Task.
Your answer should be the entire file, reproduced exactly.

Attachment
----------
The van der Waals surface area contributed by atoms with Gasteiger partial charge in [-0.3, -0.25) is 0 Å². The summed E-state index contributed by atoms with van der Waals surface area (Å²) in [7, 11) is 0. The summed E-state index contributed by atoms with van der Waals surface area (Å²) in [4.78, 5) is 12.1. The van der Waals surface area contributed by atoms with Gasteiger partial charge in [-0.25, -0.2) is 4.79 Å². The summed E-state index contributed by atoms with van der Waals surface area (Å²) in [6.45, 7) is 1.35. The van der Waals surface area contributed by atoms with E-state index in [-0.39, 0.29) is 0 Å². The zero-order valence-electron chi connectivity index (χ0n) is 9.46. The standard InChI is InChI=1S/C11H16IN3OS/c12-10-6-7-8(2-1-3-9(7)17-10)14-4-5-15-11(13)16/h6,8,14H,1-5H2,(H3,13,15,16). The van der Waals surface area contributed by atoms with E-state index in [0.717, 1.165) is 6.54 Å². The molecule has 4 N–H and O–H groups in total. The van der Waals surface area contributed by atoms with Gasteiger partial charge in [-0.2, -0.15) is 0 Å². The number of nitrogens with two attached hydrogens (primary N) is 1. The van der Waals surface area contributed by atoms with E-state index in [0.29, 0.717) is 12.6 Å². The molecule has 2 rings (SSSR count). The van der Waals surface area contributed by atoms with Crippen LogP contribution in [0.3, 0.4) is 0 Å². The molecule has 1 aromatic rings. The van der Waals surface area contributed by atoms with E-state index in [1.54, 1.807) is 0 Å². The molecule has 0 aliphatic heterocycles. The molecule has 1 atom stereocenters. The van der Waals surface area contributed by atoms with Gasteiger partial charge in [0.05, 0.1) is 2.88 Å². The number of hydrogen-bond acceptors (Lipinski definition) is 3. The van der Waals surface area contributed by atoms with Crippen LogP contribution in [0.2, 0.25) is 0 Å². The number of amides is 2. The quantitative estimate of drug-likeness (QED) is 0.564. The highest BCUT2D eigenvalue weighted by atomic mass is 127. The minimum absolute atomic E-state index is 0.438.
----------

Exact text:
The van der Waals surface area contributed by atoms with Gasteiger partial charge in [-0.3, -0.25) is 0 Å². The summed E-state index contributed by atoms with van der Waals surface area (Å²) in [7, 11) is 0. The summed E-state index contributed by atoms with van der Waals surface area (Å²) in [4.78, 5) is 12.1. The van der Waals surface area contributed by atoms with Gasteiger partial charge in [-0.25, -0.2) is 4.79 Å². The summed E-state index contributed by atoms with van der Waals surface area (Å²) in [6.45, 7) is 1.35. The van der Waals surface area contributed by atoms with E-state index in [-0.39, 0.29) is 0 Å². The zero-order valence-electron chi connectivity index (χ0n) is 9.46. The standard InChI is InChI=1S/C11H16IN3OS/c12-10-6-7-8(2-1-3-9(7)17-10)14-4-5-15-11(13)16/h6,8,14H,1-5H2,(H3,13,15,16). The van der Waals surface area contributed by atoms with E-state index in [0.717, 1.165) is 6.54 Å². The molecule has 4 N–H and O–H groups in total. The van der Waals surface area contributed by atoms with Gasteiger partial charge in [-0.2, -0.15) is 0 Å². The number of nitrogens with two attached hydrogens (primary N) is 1. The van der Waals surface area contributed by atoms with E-state index in [0.29, 0.717) is 12.6 Å². The molecule has 2 rings (SSSR count). The van der Waals surface area contributed by atoms with Crippen LogP contribution in [0.3, 0.4) is 0 Å². The molecule has 1 aromatic rings. The van der Waals surface area contributed by atoms with E-state index in [1.54, 1.807) is 0 Å². The molecule has 0 aliphatic heterocycles. The molecule has 1 atom stereocenters. The van der Waals surface area contributed by atoms with Gasteiger partial charge in [0.05, 0.1) is 2.88 Å². The number of hydrogen-bond acceptors (Lipinski definition) is 3. The van der Waals surface area contributed by atoms with Crippen LogP contribution in [0.2, 0.25) is 0 Å². The number of amides is 2. The quantitative estimate of drug-likeness (QED) is 0.564. The highest BCUT2D eigenvalue weighted by atomic mass is 127. The minimum absolute atomic E-state index is 0.438.